Before Congress leaves for the Memorial Day recess on Friday, Republicans should force a recorded vote to end the White House coverups that are destroying the morale and effectiveness of the CIA.
“Coverup” is a freighted word, one of the most powerful in the American political lexicon. It ranks with “racism” and “diversity” for raw power. It invokes Watergate, the most famous in the long history of unsuccessful efforts by presidents and other pols to hide the truth.
Republicans have an enormous opportunity that will expire on Friday evening. If they force a vote to end the coverups, Democrats will have to spend the next week explaining to their constituents why they voted against disclosure of information that clears the air and frees our intelligence community from the burdens of these controversies.
For months, our intelligence community has been under constant attack for supposedly torturing terrorist detainees. Now, despite the retributive statement by CIA Director Leon Panetta last Friday, House Speaker Nancy Pelosi accusation that the CIA lied to Congress about waterboarding terrorist prisoners still hangs in the air.
The Democrats’ narrative says two things: first, that the “torture” was illegal; second, that the information obtained by the “torture” — including waterboarding — was of no value in that it produced no information of value in stopping further terrorist attacks.
In effect, the CIA is being accused of violating two federal criminal laws: one that prohibits torture and the other that prohibits lying to Congress. Intelligence community sources say that this constant mugging by Congress has reduced morale at the agency to so low a level that it is affecting the ability to perform daily tasks. The coverups continue and magnify the Congressional abuse of the spy agency.
There are two coverups going on right now, and both are of enormous importance.
As reported in HUMAN EVENTS by Rowan Scarborough, former Vice President Cheney had asked the White House to release two secret CIA memoranda that explained the vital information gained from such al Qaeda heavyweights as 9-11 mastermind Khalid Sheik Mohammed, and Abu Zubaydah, an aide to bin Laden. Last week, the White House refused to release the memos Cheney requested.
As Scarborough reported, there are many other documents that could also be released to prove the value of the information, including transcripts of the interrogations. Those, too, are not being released.
That’s Coverup Number One: what is the White House so hell-bent on concealing? It can only be that the enhanced interrogations really did produce information that saved American lives.
Coverup Number Two is the White House’s refusal to order the CIA to release the briefing memoranda of the September 4, 2002 in which the CIA says it briefed Pelosi, then ranking Democrat on the House Permanent Select Committee on Intelligence (and then-Rep. Porter Goss) on, “…the use of EITs [enhanced interrogation methods] on Abu Zubaydeh, background on authorities, and a description of the particular EITs that had been employed.”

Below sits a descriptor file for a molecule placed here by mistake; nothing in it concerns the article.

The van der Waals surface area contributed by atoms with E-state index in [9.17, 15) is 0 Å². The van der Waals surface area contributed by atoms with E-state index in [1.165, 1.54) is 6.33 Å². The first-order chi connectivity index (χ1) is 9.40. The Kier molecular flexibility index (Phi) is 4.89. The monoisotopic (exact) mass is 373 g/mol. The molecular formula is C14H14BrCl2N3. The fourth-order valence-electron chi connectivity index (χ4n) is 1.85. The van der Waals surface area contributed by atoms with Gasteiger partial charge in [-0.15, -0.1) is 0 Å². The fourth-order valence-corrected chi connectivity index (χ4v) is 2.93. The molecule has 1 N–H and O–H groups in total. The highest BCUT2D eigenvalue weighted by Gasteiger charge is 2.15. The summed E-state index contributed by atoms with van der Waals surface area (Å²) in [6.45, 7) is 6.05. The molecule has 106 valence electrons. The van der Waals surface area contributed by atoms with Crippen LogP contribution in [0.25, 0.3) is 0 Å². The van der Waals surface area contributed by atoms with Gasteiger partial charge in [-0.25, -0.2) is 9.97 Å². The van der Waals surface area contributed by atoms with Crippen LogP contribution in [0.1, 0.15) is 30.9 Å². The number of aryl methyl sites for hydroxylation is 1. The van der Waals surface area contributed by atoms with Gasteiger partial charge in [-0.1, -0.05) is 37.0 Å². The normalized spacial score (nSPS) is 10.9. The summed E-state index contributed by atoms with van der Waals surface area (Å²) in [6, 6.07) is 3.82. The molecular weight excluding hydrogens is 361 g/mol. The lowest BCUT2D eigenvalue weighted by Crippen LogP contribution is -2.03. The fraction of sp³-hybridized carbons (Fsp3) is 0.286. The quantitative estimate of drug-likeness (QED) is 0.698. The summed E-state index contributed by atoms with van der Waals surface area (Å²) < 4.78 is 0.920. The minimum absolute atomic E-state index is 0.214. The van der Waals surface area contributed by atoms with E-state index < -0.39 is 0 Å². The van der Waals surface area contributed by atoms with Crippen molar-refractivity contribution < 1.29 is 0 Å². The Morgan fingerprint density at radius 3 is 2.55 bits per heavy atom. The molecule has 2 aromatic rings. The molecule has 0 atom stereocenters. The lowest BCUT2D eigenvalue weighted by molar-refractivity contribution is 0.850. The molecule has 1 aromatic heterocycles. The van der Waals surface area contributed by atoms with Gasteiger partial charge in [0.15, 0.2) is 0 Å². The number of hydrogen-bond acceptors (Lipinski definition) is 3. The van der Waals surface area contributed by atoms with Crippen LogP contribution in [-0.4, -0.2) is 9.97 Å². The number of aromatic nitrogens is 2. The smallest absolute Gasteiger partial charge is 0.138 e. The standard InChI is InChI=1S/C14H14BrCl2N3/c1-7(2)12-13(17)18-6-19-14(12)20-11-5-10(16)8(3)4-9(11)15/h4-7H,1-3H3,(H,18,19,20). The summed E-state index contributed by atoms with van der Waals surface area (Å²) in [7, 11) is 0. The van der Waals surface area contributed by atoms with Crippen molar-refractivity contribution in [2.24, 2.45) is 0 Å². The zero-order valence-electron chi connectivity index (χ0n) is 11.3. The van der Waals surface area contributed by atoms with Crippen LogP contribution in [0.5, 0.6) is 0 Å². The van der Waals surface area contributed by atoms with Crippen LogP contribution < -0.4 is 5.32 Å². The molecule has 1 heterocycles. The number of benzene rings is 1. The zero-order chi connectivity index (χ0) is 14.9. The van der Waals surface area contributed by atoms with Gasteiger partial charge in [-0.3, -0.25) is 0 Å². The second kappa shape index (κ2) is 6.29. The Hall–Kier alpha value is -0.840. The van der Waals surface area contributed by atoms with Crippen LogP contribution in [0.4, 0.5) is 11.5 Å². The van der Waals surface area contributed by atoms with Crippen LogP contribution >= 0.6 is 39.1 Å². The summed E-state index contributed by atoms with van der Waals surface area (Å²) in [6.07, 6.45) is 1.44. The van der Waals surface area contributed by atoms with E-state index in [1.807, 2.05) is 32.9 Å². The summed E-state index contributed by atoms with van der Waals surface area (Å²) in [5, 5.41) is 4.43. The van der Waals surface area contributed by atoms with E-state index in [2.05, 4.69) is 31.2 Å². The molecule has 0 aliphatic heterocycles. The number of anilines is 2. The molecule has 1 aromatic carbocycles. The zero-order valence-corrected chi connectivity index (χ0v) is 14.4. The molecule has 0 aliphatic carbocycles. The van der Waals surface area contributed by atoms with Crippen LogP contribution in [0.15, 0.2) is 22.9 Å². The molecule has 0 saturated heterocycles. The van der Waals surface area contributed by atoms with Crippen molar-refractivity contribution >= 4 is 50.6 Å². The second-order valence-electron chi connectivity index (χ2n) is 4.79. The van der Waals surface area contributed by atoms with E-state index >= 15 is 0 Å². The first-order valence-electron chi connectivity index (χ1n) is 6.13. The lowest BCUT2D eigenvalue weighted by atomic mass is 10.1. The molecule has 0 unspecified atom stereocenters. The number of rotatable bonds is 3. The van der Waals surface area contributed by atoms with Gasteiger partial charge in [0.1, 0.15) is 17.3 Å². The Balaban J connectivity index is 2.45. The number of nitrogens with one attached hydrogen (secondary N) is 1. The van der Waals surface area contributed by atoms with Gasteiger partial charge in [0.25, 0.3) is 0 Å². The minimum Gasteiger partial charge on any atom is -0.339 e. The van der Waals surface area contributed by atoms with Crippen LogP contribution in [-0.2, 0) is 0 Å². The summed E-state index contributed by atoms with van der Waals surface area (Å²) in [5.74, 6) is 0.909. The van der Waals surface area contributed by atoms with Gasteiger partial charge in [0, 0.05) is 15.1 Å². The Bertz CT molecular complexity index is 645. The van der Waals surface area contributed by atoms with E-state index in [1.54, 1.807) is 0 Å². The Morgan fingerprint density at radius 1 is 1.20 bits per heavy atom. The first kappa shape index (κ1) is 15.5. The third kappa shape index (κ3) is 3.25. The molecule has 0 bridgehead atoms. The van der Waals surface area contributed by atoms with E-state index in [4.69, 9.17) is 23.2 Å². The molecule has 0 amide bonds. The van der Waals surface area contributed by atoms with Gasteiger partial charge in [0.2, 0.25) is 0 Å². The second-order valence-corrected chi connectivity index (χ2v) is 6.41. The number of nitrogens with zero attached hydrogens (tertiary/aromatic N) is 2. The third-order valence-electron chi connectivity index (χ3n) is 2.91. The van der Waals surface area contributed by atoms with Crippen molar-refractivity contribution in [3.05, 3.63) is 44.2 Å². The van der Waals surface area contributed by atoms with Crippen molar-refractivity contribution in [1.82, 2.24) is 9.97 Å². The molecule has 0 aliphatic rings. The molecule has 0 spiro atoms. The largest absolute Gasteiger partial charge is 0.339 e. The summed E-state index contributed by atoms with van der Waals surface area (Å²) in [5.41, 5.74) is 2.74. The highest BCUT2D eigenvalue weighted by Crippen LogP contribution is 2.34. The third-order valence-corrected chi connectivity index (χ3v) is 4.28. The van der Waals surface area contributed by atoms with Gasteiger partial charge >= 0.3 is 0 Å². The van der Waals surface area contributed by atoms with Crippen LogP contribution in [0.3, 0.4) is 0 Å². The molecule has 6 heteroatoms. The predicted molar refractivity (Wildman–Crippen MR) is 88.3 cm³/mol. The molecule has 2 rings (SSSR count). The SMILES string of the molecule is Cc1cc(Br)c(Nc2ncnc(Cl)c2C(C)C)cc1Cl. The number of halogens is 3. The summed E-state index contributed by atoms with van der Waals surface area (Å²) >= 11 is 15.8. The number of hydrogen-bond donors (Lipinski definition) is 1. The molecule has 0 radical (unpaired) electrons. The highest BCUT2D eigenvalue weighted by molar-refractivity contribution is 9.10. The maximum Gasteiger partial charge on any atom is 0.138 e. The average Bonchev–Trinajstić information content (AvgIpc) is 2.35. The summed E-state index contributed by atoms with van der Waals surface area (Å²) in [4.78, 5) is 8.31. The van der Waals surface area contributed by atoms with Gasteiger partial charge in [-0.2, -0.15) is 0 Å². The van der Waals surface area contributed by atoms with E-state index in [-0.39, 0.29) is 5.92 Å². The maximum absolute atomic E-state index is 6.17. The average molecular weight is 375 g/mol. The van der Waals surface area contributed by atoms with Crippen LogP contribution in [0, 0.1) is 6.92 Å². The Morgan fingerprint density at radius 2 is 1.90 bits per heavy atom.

Pelosi’s serial denials and CIA Director Leon Panetta’s direct contradiction of Pelosi’s statements need to be resolved. There’s only one way.
Rep. Pete Hoekstra (R-Mi), ranking Republican on HPSCI, said in media interviews Monday that he has reviewed the CIA’s notes and memoranda of the September 4, 2002 briefing (and others) and sees no reason not to publish them.
I learned late yesterday that there may also be recordings of the September 4, 2002 briefing. If such recordings exist, their release could illuminate Pelosi’s reactions and any questions or objections she posed. And they could prove that — as Goss said in an op-ed — that there was bipartisan support for what the CIA was doing.
All of the talk about special prosecutors, commissions and apologies is so much eyewash. Republicans — if they have the courage to call the White House actions for what they are, coverups — can take the high ground and make the Obama administration pay a high price.
Congress can’t order the Executive to declassify and release information. That’s the province of the president. But the power of the Congress is the power of the purse. And that’s where the Republicans must force a showdown this week.
As in every political contest, there are a lot of ways to skin the opponent’s cat. President Obama has a lot of priorities now that could be held up if he continues to refuse the release of both the Pelosi briefing information and the interrogation memoranda.
Congressional Republicans should introduce a bill — or a series of amendments — to cut off funding for one or more of the President’s priorities unless the interrogation memos and the Pelosi briefings are released.
Herewith a few suggested targets:
• Funding to implement the higher mileage standards for automobiles the president described yesterday;
• Funding for the EPA to take action on its determination that carbon dioxide is a pollutant;
• Prohibit spending the remaining TARP funding, which is terribly unpopular outside the Beltway; or
• Funding for any State Department or other federal employees to travel to meetings of the UN Human Rights Council.
And there’s one more thing. Republicans could also write a measure that would provide a Congressional rule on objections to CIA or other intelligence agencies’ activities. To the effect that any objection not made in writing within ten working days of a briefing would be waived.
If a vote is forced before Congress goes home, President Obama and the House Democrats would be at odds. Either the coverups would have to end and the documents be released, or the House Dems would have a miserable week trying to explain the vote to their constituents.
The former is the best outcome, but the latter is not all that bad.